You don’t need to turn on the news to know that the coronavirus pandemic has turned the world upside down. With school and business closures, mandated work-from-home policies, and a stalling economy–potentially hurling us into a global recession–individuals and companies have been forced to make tough decisions in order to adapt to this new normal.
The way companies and their leaders respond during times of crisis can fundamentally define their reputation for the long term. Looking back at the 2008 financial crisis, figures like Dick Fuld (former Chairman and CEO of Lehman Brothers) and global investment firm Goldman Sachs put profits ahead of public welfare and will go down in history as the villains of their time. On the other hand, Apple, then led by the late visionary Steve Jobs, released the first iPhone in 2007 and managed to thrive during the recession due to its consistent innovation and inspirational leadership.
The last few weeks have already revealed some of the heroes and villains of the coronavirus pandemic. Check out the list below to see who is proving to be on the right side of history — and who is not:
VILLAIN: Devin Nunes. The California Republican congressman defied the CDC’s recommendations to stay home by telling people, “if you’re healthy, you and your family, it’s a great time to just go out, go to a local restaurant, likely you can get in, get in easily.” When he received backlash from the public, he doubled down and blamed the “democratic media” for “defaming” and “slandering” him. By spreading bad advice and turning this pandemic into a partisan issue, Nunes exemplifies the worst of what we can expect from our leaders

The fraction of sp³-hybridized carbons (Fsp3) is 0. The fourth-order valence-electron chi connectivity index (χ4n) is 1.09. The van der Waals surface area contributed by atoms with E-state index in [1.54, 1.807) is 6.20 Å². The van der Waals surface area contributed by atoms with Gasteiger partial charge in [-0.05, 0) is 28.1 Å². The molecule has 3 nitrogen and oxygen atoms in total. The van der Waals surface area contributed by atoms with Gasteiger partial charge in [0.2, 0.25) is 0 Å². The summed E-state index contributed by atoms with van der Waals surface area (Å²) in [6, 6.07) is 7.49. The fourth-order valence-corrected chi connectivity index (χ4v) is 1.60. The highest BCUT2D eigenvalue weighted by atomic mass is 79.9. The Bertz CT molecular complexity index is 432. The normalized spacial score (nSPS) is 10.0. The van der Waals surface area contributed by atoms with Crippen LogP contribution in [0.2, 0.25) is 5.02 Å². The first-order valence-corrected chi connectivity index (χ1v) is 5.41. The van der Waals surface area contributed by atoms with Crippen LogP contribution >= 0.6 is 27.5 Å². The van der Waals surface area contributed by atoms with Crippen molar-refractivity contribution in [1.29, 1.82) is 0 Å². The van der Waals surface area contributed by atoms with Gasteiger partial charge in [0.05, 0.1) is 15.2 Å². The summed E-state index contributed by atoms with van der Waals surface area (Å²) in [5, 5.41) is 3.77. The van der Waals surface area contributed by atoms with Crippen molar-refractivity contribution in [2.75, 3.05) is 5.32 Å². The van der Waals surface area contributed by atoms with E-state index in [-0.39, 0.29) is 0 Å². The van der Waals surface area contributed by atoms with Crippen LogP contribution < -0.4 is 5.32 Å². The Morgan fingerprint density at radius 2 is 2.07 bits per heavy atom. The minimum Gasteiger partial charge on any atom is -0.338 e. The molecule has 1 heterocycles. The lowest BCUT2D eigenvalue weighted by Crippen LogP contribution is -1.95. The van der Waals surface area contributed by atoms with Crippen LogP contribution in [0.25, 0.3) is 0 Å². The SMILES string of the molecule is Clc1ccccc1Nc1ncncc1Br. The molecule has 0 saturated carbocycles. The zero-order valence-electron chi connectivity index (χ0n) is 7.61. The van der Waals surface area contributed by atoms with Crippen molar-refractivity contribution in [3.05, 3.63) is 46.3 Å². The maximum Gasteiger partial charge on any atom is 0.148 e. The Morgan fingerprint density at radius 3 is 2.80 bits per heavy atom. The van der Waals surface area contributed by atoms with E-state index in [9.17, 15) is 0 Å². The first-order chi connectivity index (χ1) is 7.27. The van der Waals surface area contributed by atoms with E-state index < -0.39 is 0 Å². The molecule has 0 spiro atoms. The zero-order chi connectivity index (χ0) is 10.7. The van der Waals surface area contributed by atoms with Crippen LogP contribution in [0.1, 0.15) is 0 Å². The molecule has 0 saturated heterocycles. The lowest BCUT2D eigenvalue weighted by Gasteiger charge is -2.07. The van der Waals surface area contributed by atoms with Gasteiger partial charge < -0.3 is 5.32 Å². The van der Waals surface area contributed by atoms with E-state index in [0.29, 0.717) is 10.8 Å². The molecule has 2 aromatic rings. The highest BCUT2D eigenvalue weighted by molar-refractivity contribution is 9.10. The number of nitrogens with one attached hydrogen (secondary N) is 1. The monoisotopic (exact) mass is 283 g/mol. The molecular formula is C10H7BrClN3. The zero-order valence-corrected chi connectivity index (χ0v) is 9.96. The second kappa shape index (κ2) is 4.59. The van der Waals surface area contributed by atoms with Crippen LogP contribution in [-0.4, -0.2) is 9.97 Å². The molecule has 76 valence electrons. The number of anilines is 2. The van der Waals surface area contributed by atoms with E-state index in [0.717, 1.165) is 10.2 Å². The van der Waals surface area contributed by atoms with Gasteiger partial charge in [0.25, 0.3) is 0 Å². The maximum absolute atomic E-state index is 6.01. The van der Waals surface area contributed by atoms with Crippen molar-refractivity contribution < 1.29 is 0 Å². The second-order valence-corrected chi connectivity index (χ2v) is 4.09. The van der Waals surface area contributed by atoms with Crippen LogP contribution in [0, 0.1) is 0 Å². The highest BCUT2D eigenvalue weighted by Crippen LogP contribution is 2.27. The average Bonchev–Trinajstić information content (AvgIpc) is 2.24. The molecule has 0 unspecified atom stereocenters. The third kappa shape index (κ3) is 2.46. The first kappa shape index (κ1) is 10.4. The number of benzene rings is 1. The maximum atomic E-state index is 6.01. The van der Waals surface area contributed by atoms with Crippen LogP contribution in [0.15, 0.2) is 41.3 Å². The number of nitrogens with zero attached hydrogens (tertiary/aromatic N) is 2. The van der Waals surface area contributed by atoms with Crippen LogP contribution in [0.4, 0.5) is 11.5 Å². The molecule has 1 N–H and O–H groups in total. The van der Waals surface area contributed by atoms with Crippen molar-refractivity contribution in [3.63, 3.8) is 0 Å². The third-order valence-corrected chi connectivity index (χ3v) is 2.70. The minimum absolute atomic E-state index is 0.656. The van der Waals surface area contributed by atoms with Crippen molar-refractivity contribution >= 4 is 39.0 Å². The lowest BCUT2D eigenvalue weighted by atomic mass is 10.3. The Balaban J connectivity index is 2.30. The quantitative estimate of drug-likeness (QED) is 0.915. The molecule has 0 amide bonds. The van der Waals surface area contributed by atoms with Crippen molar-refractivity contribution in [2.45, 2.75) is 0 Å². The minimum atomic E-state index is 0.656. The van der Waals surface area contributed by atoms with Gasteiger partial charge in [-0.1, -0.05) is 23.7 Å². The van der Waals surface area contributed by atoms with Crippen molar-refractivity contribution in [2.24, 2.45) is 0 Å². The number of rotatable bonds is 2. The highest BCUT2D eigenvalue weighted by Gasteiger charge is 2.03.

HERO: Darden Restaurants. Darden Restaurants, which owns chains like Olive Garden and Longhorn Steakhouse, employs 170,000 hourly workers. In response to the coronavirus pandemic, it announced that all hourly employees will receive permanent, paid sick leave benefits. Darden stands out as one of the few companies in the service industry to put its people ahead of profits during this uncertain time.
VILLAIN: Ron DeSantis. The governor of Florida has been widely criticized for his lack of urgency in his response to the coronavirus. With the number of cases in the state rising and the beaches still packed with tourists, DeSantis is still dragging his feet on whether to mandate a shelter-in-place order for the state.
HERO: Mark Cuban. To help local restaurants that are struggling during the pandemic, Mark Cuban announced that he will reimburse any of his employees for the lunch and coffee that they purchase from small businesses in their area.
VILLAIN: Costco. The wholesale corporation is putting its employees on the front lines of the Coronavirus battle as they struggle to control massive crowds in their stores during extended store hours. Employees also fear for their own lives as they acknowledge the lack of protective gear they’ve been provided and their risk of exposure.
HERO: LVMH: The luxury parent company, which owns brands including Givenchy, Marc Jacobs, and Christian Dior, is converting its perfume and cosmetics factories to produce large quantities of hand sanitizer to give away at no charge to French authorities.
VILLAIN: Kelly Loeffler. The Republican Georgia senator–who is married to the chairman of the New York Stock Exchange– sold off seven figures’ worth of stock holdings after a private Senate meeting on the coronavirus in January, right before the market crashed. When confronted about allegations of illegal activity, she denied any wrongdoing and downplayed the public-health and financial threat posed by the coronavirus. Whether or not her actions were illegal, her reputation will certainly take a hit in the long-term.
HERO: Sweetgreen. The popular salad chain has pledged to support “those on the front lines” by providing free salad deliveries to hospital workers and medical personnel from the cities it serves.